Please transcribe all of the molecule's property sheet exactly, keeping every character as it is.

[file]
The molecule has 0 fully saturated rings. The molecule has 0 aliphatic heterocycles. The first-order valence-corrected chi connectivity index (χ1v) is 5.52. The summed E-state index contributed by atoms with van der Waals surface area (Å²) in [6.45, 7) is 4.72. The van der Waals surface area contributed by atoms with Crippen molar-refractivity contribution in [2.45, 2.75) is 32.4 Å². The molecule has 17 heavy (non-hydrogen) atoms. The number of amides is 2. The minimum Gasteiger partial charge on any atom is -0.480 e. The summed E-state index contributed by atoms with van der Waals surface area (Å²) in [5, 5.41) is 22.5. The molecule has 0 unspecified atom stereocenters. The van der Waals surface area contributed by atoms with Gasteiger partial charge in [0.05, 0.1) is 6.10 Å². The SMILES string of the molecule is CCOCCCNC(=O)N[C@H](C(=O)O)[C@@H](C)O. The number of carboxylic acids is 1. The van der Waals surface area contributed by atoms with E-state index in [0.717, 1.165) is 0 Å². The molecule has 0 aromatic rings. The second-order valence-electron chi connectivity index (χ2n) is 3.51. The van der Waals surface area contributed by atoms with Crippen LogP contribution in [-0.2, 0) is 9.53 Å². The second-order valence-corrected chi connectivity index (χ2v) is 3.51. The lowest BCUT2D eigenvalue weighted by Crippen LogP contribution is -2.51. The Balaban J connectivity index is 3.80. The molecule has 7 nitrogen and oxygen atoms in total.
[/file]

The molecule has 0 fully saturated rings. The molecule has 0 aliphatic heterocycles. The first-order valence-corrected chi connectivity index (χ1v) is 5.52. The summed E-state index contributed by atoms with van der Waals surface area (Å²) in [6.45, 7) is 4.72. The van der Waals surface area contributed by atoms with Crippen molar-refractivity contribution in [2.45, 2.75) is 32.4 Å². The molecule has 17 heavy (non-hydrogen) atoms. The number of amides is 2. The minimum Gasteiger partial charge on any atom is -0.480 e. The summed E-state index contributed by atoms with van der Waals surface area (Å²) in [5, 5.41) is 22.5. The molecule has 0 unspecified atom stereocenters. The van der Waals surface area contributed by atoms with Gasteiger partial charge in [0.05, 0.1) is 6.10 Å². The SMILES string of the molecule is CCOCCCNC(=O)N[C@H](C(=O)O)[C@@H](C)O. The number of carboxylic acids is 1. The van der Waals surface area contributed by atoms with E-state index in [0.717, 1.165) is 0 Å². The molecule has 0 aromatic rings. The second-order valence-electron chi connectivity index (χ2n) is 3.51. The van der Waals surface area contributed by atoms with Crippen LogP contribution in [-0.2, 0) is 9.53 Å². The second-order valence-corrected chi connectivity index (χ2v) is 3.51. The lowest BCUT2D eigenvalue weighted by Crippen LogP contribution is -2.51. The Balaban J connectivity index is 3.80. The molecule has 7 nitrogen and oxygen atoms in total.